Acting President Roy rang the opening bell, and Joe provided grace.

Fines and announcements:

There were a bunch of fines that involved Roy, Bertil Sue, and Bob.  This reporters notes were a mess on thipoint and his memory on the subect is non-existent.

Bob Pope gave a Happy Dollar for the new Poczobut monument at Hope cemetery ( a Rock of Ages creation) and encouraged Rotarians to take a ride through Hope cemetery to see what a beautiful monument it is.

Carol announced that the Dictionaries and atlases are here and ready for distribution

Roy read an elegantly worded letter of gratitude from Librarian and Rotarian Karen Lane for the funds provided from the breakfast.



Roy introduced Lyn Gilbert of South Barre.  Lyn is a retired plumber, and former owner of Gilbert's Plumbing and Heating.

He told his story of living with polio.

On Halloween, October 31, 1953, Lyn became ill, and was dehydrated, nauseous, feverish, and had flu like symptoms. He had contracted polio while swimming in a brook near his home in Woodbury.  Back then, no one went to the doctor unless he was extremely ill.  Lyn attributes being alive today to a friend who lived next door.  His friend had the most serious category of polio, requiring an iron lung.  Because of his friends diagnosis, Lyn's doctor immediately sent Lyn to Burlington for polio treatment.  His friend did not survive. Lyn's polio was the "major" category, which is not the most serious stage.

Lyn had a back brace and was on crutches from age 9 to 16.  With a large gamily, he was forced to fend for himself and he believes this made him stronger.  He got his mobility back because he had no choice but to work.  His doctors kept him on crutches during the growth phase of his youth to keep his spine straight.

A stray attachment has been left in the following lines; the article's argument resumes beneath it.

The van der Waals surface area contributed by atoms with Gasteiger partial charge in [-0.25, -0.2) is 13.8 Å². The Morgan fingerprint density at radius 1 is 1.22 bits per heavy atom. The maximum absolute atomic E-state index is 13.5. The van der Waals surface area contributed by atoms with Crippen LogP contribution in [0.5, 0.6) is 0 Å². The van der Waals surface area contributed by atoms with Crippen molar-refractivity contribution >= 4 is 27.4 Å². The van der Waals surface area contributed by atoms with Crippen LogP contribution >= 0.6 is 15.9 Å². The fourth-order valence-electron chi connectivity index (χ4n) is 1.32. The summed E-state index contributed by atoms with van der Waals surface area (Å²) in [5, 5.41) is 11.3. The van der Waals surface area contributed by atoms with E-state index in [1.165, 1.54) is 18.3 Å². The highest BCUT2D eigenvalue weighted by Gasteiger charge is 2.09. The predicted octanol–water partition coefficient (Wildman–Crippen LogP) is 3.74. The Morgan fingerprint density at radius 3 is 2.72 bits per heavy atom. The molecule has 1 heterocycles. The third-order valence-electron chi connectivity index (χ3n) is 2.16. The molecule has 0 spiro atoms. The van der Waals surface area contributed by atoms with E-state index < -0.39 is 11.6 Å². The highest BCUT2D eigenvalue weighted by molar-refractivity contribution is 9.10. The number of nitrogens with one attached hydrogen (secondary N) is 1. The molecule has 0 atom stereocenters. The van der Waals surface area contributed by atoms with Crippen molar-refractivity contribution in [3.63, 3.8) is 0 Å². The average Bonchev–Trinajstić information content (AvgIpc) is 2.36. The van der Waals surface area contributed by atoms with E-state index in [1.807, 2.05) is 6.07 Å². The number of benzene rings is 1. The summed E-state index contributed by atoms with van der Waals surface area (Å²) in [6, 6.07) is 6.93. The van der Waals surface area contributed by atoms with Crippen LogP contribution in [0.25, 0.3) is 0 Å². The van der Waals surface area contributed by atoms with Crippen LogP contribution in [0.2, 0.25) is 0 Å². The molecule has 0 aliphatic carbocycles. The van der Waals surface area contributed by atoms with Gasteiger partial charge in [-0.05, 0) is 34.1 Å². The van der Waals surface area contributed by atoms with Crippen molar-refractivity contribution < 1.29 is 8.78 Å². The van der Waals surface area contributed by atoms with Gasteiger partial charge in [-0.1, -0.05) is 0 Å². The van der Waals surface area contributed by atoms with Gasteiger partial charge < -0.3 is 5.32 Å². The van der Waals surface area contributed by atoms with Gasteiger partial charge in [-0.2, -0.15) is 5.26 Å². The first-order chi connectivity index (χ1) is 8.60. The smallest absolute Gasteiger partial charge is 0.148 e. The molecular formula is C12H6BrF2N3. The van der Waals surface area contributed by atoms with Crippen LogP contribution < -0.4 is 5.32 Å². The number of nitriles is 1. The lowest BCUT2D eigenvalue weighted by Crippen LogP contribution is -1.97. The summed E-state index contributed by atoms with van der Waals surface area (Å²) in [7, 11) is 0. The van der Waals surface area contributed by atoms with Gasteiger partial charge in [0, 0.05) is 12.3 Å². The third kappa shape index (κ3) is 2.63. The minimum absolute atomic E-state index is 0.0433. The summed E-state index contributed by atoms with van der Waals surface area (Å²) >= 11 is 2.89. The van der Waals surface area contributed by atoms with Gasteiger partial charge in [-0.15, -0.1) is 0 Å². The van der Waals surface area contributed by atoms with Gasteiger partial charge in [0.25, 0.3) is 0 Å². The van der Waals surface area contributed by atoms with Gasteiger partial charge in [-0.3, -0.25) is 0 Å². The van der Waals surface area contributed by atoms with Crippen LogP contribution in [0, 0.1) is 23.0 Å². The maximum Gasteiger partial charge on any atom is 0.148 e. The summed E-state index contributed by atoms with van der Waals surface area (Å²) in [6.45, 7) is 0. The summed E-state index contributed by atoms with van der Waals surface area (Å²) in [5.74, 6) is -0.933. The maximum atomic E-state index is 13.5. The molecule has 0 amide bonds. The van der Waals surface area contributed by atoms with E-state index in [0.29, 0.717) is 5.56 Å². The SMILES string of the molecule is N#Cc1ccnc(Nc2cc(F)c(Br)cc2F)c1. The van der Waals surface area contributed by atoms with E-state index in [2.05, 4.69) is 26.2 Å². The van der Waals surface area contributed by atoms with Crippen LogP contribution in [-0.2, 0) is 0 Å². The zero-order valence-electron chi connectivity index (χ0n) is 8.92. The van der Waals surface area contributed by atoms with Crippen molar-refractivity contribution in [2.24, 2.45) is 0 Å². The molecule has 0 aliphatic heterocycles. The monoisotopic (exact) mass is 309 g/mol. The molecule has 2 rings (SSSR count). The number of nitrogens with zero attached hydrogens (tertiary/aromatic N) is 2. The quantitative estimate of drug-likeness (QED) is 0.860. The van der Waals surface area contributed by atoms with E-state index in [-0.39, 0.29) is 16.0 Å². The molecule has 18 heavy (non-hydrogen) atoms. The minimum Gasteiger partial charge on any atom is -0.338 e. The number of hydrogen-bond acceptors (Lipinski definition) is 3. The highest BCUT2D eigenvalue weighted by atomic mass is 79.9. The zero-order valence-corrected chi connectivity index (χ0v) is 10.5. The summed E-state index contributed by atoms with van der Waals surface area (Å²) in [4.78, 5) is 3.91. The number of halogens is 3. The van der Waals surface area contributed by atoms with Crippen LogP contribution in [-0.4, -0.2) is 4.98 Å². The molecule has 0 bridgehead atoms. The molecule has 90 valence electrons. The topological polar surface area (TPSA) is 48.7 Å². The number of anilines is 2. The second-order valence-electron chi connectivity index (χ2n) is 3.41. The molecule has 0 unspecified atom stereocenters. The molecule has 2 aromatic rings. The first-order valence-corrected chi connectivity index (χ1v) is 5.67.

He has post polio syndrome, and although medication is available for treatment, he isn't taking any.  It is critical that he exercise and during the winter months he goes to the fitness center.

He found that stairs were challenging and the doctor told him it wasn't the polio, but he needed a hip replacement two years ago, which has helped a lot.  One leg is shorter and the doctors corrected some of this too.

He talked about going to polio camp at Camp Thorpe in Brandon.  There was a swimming pool for treatment and it was divided with girls and boys each having their own side of the pool, with no mingling.  the camp was for kids with polio from Vermont, New Hampshire, and New York, He remembers going on hikes and being given a hatchet to use in the woods.  He said Camp Thorpe is still there today.

At one point, he was in a coma for 2-3 weeks, and when he first stood after this, he dropped to the floor, but it didn't scare him.  He eventually was able to stop using the crutches, remove the back brace and walk on his own.

Late in the 19th century, the largest breakout of polio in the country happened in Otter Creek bear Rutland.  From 1920 to 1954, there were 55,000 new cases annually.

Lyn drew the winning ticket and Roy had the winning number, but did not get the white marble.

My meory is coming back:  the fines had something to do with Susan eating before the bell, and her defense was that she was up early, worried about her son who is driving to florida and just took a nibble.  Something like that.  Theere was an amendment on Bertil, I think, and none of the fines passed.  Is that close?